Course Overview: Creating Value Through Corporate Restructuring
Stuart C. Gilson
Harvard Business School - Finance Unit
Corporate restructuring--far from being a rare or episodic event that happens to "someone else"--is a common and important event in the professional lives of many managers. Since 1980, U.S. public companies with more than a trillion dollars in assets have filed for Chapter 11 bankruptcy or restructured their debt out of court. Over the same period, over 400 companies have spun-off businesses with a combined equity capitalization of more than $200 billion. And by some estimates, as many as 10 million employees have been laid off in the U.S. under corporate downsizing programs.
The "reach" of corporate restructuring is far greater than these statistics simply when one considers the web of relationships between restructured companies and their corporate customers, suppliers, and competitors. Through its impact on firms' market values, restructuring impacts literally millions of investors, lenders and shareholders who provide capital to these firms. The scope of corporate restructuring has also become increasingly global, as heightened competition in international product, capital, and labor markets puts tremendous pressure on companies worldwide to increase their competitiveness and maximize their market value.
"Creating Value Through Corporate Restructuring" (CVCR) at the Harvard Business School is a second-year MBA elective course; materials from CVCR are also used in various executive programs offered at the School. The course explores how corporate managers can create value by restructuring the firm's financial claims and contracts. The course highlights restructurings that address corporate underperformance and financial distress, support changes in business strategy and corporate policy, and reduce information gaps between the firm and the capital markets.
The course was started by Steve Fenster and Ron Moore in 1992, when it was called "Corporate Restructuring." This author assumed full responsibility for the course in 1995, and has developed 10 of the 17 case studies included in the curriculum. Course enrollment currently stands at two full sections of approximately 100 students apiece, and there is a waiting list.
The course is organized around three modules, corresponding to the restructuring of debt contracts, equity contracts, and employee contracts. Examples of restructurings studied in the course include bankruptcy reorganizations and workouts, spin-offs, targeted stock offerings, downsizing/layoff programs, negotiated wage give-backs, employee buyouts, mergers, and restructuring of retiree benefit (e.g., pension and medical) plans. The course features case studies of some of the most controversial and innovative restructurings of the past decade, including the downsizing of Scott Paper Company under Albert Dunlap, the employee buyout of United Airlines, USX's targeted stock offering, and the merger of Chase Manhattan and Chemical Bank.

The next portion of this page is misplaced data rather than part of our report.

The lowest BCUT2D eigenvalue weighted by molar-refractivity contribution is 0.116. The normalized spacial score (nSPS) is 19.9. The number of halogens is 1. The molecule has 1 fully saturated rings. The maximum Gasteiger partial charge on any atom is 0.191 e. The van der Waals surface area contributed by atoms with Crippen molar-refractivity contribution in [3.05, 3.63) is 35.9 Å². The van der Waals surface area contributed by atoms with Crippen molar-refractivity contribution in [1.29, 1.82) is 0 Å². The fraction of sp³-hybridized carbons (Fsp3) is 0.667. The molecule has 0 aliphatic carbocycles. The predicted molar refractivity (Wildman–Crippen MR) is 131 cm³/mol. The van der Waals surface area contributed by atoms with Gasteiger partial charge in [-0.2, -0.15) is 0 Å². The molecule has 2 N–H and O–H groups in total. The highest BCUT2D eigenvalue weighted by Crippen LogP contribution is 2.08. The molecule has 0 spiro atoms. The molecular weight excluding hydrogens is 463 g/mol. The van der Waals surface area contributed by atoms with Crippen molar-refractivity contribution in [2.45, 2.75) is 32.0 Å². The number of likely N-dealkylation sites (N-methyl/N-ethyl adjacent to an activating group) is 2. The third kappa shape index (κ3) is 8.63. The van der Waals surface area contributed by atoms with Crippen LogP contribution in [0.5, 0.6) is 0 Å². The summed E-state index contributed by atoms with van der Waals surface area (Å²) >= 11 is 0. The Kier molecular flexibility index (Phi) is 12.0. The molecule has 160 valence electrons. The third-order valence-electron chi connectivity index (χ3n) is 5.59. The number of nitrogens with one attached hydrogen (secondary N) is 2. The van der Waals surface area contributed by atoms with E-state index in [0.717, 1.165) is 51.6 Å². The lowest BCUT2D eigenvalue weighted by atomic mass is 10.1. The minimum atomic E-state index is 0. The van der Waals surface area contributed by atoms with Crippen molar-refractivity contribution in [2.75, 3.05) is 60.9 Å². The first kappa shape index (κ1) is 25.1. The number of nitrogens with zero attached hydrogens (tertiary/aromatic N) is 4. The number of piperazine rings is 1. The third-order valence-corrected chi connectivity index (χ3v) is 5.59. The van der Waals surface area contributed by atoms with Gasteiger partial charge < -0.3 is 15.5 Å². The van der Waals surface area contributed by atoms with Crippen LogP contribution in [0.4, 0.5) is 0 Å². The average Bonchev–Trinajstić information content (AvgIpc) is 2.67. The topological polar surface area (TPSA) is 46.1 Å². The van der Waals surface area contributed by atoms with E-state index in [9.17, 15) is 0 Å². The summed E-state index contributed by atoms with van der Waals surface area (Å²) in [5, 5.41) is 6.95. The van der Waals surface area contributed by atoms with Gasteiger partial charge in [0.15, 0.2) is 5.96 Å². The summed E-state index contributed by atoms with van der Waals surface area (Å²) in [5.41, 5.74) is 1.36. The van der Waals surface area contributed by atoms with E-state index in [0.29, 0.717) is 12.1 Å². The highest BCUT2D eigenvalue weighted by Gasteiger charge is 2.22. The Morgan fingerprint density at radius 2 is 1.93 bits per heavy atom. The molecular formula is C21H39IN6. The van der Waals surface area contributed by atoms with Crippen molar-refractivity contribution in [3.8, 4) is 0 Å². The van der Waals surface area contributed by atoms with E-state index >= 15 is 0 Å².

The author has developed a general framework for thinking about corporate restructuring that can be effectively used to organize and teach the course materials. Analysis of the cases is framed in terms of the following questions: When does it make sense to restructure a firm? What kind of restructuring is most appropriate for addressing the particular problems or challenges the firm faces? To implement a restructuring, what key decisions must managers make, and what barriers must they typically overcome? How much value will the restructuring create? And what actions can managers take to ensure the capital markets fully credit the firm for the value created by restructuring?
Case studies in the course are almost all "field" cases. As such, they incorporate data and insights obtained directly from company management, giving students a unique "inside look" at the corporate restructuring process. Most of the cases come with comprehensive teaching notes. To give students a general context for analyzing the cases, case materials are supplemented with assigned readings from the academic literature on corporate restructuring. The case teaching notes, and a separate "CVCR Course Overview Note," (the full text of which is available for downloading from the SSRN Electronic Paper Collection) highlight the connections to this literature. The Overview Note describes the course framework and the major themes and issues visited in the course; it also provides detailed descriptions of the three course modules and individual case studies.
The course pedagogy emphasizes that restructuring affects firm value because of market frictions and institutional rigidities that make it difficult to recontract when the economic fortunes of a corporation change. These factors include transactions costs, taxes, agency costs, and information gaps between firms and the capital markets. These factors affect how much value restructuring creates, and what kind of restructuring managers should choose. The course also emphasizes that choosing the "right" restructuring approach often requires managers to understand the fundamental business and strategic problems facing their companies.
Number of Pages in PDF File: 44
JEL Classification: G34Case and Teaching Paper Series
Date posted: July 26, 1998
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